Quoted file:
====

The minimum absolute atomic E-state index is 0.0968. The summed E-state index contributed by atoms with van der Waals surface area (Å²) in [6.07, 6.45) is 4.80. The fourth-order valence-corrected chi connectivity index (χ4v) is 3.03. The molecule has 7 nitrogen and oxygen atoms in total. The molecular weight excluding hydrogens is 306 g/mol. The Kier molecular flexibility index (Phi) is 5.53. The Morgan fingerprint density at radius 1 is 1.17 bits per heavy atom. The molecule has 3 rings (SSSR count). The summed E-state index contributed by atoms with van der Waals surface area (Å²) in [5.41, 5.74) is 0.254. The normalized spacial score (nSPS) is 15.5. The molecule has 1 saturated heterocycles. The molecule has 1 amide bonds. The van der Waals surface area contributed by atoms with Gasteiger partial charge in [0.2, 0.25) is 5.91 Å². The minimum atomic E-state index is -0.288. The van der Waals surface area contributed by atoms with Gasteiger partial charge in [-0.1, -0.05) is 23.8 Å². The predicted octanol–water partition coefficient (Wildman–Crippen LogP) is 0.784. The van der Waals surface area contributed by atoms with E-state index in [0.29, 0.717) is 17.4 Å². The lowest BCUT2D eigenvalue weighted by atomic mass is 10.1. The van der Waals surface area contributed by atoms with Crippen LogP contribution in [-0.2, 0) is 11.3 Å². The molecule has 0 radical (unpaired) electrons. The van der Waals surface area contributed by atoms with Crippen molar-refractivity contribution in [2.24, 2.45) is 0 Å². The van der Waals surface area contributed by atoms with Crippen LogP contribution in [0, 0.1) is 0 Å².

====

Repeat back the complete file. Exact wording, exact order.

The minimum absolute atomic E-state index is 0.0968. The summed E-state index contributed by atoms with van der Waals surface area (Å²) in [6.07, 6.45) is 4.80. The fourth-order valence-corrected chi connectivity index (χ4v) is 3.03. The molecule has 7 nitrogen and oxygen atoms in total. The molecular weight excluding hydrogens is 306 g/mol. The Kier molecular flexibility index (Phi) is 5.53. The Morgan fingerprint density at radius 1 is 1.17 bits per heavy atom. The molecule has 3 rings (SSSR count). The summed E-state index contributed by atoms with van der Waals surface area (Å²) in [5.41, 5.74) is 0.254. The normalized spacial score (nSPS) is 15.5. The molecule has 1 saturated heterocycles. The molecule has 1 amide bonds. The van der Waals surface area contributed by atoms with Gasteiger partial charge in [0.2, 0.25) is 5.91 Å². The minimum atomic E-state index is -0.288. The van der Waals surface area contributed by atoms with Gasteiger partial charge in [-0.1, -0.05) is 23.8 Å². The predicted octanol–water partition coefficient (Wildman–Crippen LogP) is 0.784. The van der Waals surface area contributed by atoms with E-state index in [0.29, 0.717) is 17.4 Å². The lowest BCUT2D eigenvalue weighted by atomic mass is 10.1. The van der Waals surface area contributed by atoms with Crippen LogP contribution in [-0.2, 0) is 11.3 Å². The molecule has 0 radical (unpaired) electrons. The van der Waals surface area contributed by atoms with Crippen molar-refractivity contribution in [2.24, 2.45) is 0 Å². The van der Waals surface area contributed by atoms with Crippen LogP contribution in [0, 0.1) is 0 Å².